Then we received the congratulations and good wishes of the guests, who were mostly employees of the Mexican restaurant, Raul was there and Consuelo, Pedro and Pepe came crowding around with outstretched hands and Blackie came crowding around with outstretched hands, and God was standing behind the caterer’s tables looking at the enchiladas and chalupas and chile con queso and chicken mole as if He had never seen such things before but that was hard to believe.

I started to speak to Him as all of the world’s great religions with a few exceptions urge, from the heart, I started to say “Lord, Little Father of the Poor, and all that, I was just wondering now that an age, the mechanical age, is ending, and a new age beginning, or so they say, I was just wondering if You could give me a hint, sort of, not a Sign, I’m not asking for a Sign, but just the barest hint as to whether what we have been told about Your nature and our nature is, forgive me and I know how You feel about doubt or rather what we have been told you feel about it, but if You could just let drop the slightest indication as to whether what we have been told is authentic or just a bunch of apocryphal heterodoxy–”

But he had gone away with an insanely beautiful smile on His lighted countenance, gone away to read the meters and get a line on the efficacy of grace in that area, I surmised, I couldn’t blame Him, my question had not been so very elegantly put, had I been able to express it mathematically He would have been more interested, maybe, but I have never been able to express anything mathematically.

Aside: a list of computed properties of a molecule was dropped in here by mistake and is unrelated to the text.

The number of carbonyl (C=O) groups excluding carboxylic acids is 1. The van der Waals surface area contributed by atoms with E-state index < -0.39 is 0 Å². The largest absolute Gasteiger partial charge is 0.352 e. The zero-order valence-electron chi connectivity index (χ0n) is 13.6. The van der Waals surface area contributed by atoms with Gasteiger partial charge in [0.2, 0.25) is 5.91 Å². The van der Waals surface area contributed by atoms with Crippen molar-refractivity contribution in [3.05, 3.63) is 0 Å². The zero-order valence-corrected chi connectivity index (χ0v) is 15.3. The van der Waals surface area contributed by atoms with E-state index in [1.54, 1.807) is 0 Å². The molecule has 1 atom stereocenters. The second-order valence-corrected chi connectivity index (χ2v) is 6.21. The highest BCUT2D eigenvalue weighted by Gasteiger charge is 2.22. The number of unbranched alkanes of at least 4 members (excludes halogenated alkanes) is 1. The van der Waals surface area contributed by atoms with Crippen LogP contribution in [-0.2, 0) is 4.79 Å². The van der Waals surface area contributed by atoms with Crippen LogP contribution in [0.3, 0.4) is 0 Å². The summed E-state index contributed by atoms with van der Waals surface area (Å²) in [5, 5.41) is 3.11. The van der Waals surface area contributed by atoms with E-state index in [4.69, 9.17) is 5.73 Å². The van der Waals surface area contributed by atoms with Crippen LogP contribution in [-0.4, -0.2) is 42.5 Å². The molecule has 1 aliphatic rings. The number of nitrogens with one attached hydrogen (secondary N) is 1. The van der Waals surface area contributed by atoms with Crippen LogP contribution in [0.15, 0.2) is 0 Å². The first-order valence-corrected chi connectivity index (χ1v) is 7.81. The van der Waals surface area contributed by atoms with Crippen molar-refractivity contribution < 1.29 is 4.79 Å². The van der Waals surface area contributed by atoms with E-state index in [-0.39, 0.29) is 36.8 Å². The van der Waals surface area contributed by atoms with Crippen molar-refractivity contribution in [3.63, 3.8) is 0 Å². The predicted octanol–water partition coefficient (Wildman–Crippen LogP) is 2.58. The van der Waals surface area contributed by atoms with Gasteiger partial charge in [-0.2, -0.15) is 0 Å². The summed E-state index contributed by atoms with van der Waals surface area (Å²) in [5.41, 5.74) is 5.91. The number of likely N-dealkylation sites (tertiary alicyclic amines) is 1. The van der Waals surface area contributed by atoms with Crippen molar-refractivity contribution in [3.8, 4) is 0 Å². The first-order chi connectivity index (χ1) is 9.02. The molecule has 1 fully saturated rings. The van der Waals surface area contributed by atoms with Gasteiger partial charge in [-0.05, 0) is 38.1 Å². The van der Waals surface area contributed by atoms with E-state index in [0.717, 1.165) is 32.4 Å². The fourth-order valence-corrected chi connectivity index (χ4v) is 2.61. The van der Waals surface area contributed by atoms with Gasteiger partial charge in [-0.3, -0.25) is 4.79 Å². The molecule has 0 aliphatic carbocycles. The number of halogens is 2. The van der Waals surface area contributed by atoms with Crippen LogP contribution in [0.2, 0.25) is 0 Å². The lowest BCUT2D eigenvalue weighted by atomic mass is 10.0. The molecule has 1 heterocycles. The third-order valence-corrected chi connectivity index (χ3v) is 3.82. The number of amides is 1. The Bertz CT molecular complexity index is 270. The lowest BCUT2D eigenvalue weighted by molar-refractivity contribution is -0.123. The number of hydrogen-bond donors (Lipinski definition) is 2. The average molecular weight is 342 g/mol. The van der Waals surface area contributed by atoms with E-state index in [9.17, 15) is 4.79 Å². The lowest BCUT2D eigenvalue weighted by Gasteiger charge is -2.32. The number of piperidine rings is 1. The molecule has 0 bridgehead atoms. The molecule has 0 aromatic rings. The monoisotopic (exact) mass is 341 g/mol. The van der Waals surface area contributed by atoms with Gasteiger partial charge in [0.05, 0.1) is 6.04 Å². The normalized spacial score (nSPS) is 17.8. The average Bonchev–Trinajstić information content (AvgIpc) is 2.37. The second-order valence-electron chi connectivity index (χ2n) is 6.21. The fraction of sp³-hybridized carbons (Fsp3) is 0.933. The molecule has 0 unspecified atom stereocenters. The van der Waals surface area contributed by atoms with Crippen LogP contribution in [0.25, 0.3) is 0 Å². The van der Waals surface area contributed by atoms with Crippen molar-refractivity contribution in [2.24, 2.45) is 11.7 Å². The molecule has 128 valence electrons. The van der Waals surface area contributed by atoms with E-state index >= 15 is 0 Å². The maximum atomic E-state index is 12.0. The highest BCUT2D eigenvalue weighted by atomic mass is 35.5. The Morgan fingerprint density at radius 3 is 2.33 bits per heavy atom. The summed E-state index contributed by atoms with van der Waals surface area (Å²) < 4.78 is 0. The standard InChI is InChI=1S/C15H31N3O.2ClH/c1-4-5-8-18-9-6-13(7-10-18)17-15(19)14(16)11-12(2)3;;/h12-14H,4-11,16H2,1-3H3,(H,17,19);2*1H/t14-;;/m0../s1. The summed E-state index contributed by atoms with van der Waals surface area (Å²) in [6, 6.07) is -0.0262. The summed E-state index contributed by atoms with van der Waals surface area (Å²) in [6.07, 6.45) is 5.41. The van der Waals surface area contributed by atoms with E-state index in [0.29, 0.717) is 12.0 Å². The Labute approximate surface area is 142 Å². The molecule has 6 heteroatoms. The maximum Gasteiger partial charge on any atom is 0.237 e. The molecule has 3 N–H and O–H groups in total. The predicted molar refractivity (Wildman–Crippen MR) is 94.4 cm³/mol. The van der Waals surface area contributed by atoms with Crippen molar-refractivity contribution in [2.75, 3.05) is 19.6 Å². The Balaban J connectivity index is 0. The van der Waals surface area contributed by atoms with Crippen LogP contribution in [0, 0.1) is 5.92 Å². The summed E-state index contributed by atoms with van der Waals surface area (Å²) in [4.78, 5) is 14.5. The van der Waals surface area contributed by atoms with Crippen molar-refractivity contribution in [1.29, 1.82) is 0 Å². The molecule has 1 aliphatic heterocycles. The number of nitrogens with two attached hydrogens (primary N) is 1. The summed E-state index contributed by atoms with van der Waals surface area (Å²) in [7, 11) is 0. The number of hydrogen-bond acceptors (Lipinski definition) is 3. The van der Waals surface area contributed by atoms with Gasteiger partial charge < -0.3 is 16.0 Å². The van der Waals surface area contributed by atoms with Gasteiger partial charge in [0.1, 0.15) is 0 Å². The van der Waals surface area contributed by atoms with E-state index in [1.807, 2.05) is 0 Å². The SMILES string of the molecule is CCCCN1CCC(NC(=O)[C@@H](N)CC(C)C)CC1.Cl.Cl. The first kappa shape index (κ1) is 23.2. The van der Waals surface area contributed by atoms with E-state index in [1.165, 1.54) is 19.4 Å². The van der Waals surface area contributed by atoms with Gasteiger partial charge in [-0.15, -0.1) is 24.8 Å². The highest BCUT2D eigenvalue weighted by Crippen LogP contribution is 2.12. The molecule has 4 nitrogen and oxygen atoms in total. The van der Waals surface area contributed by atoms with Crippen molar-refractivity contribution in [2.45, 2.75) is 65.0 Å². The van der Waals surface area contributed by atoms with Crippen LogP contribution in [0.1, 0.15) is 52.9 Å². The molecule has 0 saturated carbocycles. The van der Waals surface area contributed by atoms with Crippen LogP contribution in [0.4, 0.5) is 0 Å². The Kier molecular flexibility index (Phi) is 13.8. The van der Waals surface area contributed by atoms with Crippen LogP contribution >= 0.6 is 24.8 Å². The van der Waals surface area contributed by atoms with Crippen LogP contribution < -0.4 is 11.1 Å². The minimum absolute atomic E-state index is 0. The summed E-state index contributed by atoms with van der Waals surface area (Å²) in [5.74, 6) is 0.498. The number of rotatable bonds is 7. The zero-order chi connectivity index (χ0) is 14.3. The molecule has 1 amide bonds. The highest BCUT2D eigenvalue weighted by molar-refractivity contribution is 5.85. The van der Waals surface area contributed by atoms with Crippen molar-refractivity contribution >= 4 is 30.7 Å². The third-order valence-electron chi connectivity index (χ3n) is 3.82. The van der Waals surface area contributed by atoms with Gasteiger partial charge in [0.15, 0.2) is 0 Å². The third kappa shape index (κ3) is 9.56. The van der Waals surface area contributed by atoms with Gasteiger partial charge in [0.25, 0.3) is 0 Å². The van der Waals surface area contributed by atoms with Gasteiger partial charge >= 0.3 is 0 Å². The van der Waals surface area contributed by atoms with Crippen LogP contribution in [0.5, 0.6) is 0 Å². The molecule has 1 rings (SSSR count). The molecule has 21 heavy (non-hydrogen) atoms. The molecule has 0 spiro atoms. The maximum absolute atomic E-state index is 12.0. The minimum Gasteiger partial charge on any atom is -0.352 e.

After the marriage Mrs. Davis explained marriage to me.

Marriage, she said, an institution deeply enmeshed with the mechanical age.

Pairings smiled upon by law were but reifications of the laws of mechanics, inspired by unions of a technical nature, such as nut with bolt, wood with wood screw, aircraft with Plane-Mate.

Permanence or impermanence of the bond a function of (1) materials and (2) technique.

Growth of literacy also a factor, she said.

Growth of illiteracy also.

The center will not hold if it has been spot-welded by an operator whose deepest concern is not with the weld but with his lottery ticket.

God interested only in grace–keeping things humming.

Blackouts, brownouts, temporary dimmings of household illumination all portents not of Divine displeasure but of Divine indifference to executive-development programs at middle-management levels.

He likes to get out into the field Himself, she said. With His flashlight. He is doing the best He can.

We two, she and I, no exception to general ebb/flow of world juice and its concomitant psychological effects, she said.

Bitter with the sweet, she said.

After the explanation came the divorce.

“Will you be wanting to contest the divorce?” I asked Mrs. Davis.

“I should think not,” she said calmly, “although I suppose on of us should, for the fun of the thing. An uncontested divorce always seems to me contrary to the spirit of divorce.”

“That is true,” I said, “I have had the same feeling myself, not infrequently.”

After the divorce the child was born. We named him A. F. of L. Davis and sent him to that part of Russia where people live to be one hundred and ten years old. He is living there still, probably, growing in wisdom and beauty. Then we shook hands, Mrs. Davis and I, and she set out Ralphward, and I, Maudeward, the glow of hope not yet extinguished, the fear of pall not yet triumphant, standby generators ensuring the flow of grace to all of God’s creatures at the end of the mechanical age.

More by Donald Barthelme